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Tuesday, December 18, 2007


WGA Says No To Oscar Clips

From Entertainment Weekly:
The Academy of Motion Picture Arts and Sciences also got a big fat "no way" from the WGA when the Academy asked to use clips from motion pictures and past Oscar shows during the February event. In other words, the Oscars won't be able to show clips of the work being nominated. Ouch.
I can't imagine an Oscar telecast that isn't able to show even a single movie clip. How will they fill up those three-to-four hours of airtime? (One answer: more interpretive dance sequences from Debbie Allen! Woo hoo!)

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Blogger FleshPresser said...

I'm always supportive of unions and their collective power, but I'm not sure if I agree with this... I'm not quite sure how it hurts the writers to have their work seen and linked to the Academy Awards... either as a clip from a nominated film, or in a montage of "great films"?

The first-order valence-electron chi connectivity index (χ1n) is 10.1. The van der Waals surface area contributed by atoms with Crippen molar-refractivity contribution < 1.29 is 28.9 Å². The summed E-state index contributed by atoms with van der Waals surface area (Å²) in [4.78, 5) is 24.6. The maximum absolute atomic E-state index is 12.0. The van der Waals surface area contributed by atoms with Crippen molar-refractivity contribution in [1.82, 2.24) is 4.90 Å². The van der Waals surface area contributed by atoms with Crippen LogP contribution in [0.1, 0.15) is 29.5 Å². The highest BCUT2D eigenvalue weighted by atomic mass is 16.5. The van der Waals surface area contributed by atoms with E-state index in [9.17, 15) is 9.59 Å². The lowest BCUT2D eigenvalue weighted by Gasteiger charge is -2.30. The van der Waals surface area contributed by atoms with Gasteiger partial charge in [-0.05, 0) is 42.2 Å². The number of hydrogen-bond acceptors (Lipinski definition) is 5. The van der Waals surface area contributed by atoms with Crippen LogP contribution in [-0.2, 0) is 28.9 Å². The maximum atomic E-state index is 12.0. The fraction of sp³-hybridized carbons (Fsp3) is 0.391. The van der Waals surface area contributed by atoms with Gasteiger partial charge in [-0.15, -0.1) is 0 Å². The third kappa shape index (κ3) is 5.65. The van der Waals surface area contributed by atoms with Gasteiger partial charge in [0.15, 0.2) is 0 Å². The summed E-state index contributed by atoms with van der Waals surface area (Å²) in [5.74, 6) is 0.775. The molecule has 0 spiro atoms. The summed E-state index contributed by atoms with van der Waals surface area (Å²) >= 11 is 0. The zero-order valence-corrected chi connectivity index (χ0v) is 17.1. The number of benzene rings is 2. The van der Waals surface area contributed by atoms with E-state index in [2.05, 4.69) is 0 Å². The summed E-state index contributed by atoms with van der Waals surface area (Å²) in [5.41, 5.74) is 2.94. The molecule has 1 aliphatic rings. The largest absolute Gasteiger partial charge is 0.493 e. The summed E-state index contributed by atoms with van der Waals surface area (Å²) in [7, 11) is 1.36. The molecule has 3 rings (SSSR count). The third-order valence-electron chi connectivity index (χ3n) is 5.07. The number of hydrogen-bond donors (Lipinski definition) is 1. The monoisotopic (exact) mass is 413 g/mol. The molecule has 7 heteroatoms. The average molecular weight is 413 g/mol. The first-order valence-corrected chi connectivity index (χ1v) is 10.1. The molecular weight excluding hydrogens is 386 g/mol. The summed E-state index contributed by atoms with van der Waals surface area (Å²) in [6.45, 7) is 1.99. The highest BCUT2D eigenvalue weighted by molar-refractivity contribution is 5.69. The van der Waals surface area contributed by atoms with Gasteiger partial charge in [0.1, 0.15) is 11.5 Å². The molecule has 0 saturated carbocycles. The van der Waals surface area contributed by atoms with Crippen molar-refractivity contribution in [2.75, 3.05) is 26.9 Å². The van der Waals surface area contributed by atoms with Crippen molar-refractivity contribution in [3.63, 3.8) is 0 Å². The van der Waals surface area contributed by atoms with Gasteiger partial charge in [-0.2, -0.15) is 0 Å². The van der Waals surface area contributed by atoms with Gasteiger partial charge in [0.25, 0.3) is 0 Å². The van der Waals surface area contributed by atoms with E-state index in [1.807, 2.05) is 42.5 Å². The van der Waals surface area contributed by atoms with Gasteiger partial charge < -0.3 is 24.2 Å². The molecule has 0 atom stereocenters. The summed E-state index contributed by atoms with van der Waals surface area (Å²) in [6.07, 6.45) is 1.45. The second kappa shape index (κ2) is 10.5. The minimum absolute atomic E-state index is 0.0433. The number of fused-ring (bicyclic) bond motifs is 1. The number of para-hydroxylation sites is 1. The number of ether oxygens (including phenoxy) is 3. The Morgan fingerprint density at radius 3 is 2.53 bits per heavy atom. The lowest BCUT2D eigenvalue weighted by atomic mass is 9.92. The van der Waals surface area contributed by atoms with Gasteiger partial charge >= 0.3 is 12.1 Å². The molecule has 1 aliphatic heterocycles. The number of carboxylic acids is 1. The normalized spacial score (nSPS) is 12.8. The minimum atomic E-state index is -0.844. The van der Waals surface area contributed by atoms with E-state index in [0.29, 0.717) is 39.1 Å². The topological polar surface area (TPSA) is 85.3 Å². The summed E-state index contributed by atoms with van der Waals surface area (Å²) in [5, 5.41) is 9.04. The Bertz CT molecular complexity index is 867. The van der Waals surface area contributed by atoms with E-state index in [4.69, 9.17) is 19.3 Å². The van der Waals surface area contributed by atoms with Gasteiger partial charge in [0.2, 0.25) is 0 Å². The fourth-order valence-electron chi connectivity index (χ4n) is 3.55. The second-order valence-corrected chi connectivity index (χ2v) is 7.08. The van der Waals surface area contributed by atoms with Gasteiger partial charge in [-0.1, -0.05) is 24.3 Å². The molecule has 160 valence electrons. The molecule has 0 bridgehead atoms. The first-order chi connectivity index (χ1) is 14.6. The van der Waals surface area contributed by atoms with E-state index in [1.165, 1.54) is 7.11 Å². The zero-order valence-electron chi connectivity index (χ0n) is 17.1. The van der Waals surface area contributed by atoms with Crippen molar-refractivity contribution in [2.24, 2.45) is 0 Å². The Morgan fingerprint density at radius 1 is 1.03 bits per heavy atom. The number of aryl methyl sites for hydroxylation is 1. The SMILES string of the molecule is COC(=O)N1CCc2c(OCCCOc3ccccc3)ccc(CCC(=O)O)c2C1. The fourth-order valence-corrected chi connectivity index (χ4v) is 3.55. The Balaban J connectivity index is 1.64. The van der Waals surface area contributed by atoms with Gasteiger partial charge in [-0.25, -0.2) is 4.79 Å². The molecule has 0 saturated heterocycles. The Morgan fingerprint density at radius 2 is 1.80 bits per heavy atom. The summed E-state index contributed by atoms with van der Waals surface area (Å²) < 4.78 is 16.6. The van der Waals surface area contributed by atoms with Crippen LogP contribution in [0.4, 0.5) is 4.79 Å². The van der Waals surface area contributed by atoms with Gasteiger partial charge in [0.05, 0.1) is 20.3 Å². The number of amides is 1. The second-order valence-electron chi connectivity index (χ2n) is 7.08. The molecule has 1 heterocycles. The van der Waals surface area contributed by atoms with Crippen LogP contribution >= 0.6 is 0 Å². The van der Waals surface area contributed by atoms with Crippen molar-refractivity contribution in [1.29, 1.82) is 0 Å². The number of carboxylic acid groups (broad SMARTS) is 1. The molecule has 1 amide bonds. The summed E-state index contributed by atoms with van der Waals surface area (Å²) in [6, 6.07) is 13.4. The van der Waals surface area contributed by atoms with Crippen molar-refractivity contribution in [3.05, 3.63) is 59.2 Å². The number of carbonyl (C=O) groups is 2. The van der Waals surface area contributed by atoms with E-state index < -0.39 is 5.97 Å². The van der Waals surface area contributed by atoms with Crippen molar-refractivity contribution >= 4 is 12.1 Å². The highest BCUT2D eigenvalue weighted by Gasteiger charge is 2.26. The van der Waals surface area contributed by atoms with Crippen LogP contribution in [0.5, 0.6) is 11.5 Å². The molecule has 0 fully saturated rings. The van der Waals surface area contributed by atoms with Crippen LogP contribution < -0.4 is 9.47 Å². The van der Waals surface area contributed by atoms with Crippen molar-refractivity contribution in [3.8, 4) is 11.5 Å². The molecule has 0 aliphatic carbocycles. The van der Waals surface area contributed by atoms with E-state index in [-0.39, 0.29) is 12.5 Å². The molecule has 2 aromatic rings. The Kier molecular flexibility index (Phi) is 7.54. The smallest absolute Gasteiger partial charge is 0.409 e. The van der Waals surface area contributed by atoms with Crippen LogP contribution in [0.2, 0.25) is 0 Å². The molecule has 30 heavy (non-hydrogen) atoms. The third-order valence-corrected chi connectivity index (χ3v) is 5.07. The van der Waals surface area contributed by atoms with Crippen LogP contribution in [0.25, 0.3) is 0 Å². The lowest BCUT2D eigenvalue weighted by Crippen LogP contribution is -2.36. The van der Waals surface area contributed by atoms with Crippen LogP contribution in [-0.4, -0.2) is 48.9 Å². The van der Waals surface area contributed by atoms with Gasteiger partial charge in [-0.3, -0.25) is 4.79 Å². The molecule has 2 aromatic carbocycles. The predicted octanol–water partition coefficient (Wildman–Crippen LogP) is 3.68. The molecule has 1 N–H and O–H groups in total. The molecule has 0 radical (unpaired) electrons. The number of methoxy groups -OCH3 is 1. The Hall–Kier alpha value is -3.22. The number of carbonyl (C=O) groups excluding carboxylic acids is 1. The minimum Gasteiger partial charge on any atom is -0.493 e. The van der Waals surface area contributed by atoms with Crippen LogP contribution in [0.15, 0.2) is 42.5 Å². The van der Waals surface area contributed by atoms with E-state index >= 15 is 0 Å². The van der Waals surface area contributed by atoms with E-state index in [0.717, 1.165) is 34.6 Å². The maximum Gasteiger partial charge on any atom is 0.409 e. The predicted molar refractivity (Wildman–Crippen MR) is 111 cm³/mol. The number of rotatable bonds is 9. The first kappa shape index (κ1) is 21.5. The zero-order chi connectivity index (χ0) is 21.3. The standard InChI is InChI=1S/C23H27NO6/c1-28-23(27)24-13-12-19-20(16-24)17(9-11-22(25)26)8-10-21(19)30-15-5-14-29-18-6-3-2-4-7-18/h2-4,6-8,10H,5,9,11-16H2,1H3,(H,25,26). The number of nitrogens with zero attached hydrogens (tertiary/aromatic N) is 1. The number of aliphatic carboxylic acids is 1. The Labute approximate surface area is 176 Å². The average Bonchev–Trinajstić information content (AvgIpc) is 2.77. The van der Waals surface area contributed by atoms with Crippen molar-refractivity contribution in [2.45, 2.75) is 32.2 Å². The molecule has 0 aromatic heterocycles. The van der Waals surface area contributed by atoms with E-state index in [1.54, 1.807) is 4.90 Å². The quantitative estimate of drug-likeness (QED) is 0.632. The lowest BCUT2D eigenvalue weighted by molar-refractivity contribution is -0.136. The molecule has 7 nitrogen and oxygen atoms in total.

There's got to be another side to this story that I'm not seeing?

12/18/07, 2:03 PM  
Anonymous Anonymous said...

sick burn.

12/18/07, 2:57 PM  
Blogger Keith said...

From what I've read, this doesn't mean that the Academy can't use any movie clips; it means that they'll have to pay royalties or residuals (whatever the technical term is in this case), which the guilds usually waive for the Academy Awards.

12/18/07, 9:14 PM  
Blogger The Slabber said...

Whoa. If true, or if it comes to pass, it's possible the WGA will have shot itself in the foot with this one. Lots of really unhappy people.

12/19/07, 12:46 AM  
Blogger psyther said...

Maybe they'll actually finish on time this year. But face it...if you are really following the Oscars, you know what the noms are w/o the cheesy 30 second montage. I don't really think that stopping to throw a temper tantrum is the most constructive way to solve a problem (new contracts), but it does prove the point of how much the industry and the public values these people. And while many find it appaling to leave us w/o the entertainment we've become addicted to, stop and think: how legit is the Academy if it buckles, flounders, and ultimately, fails if it can't get around a strike?

12/20/07, 12:15 AM  

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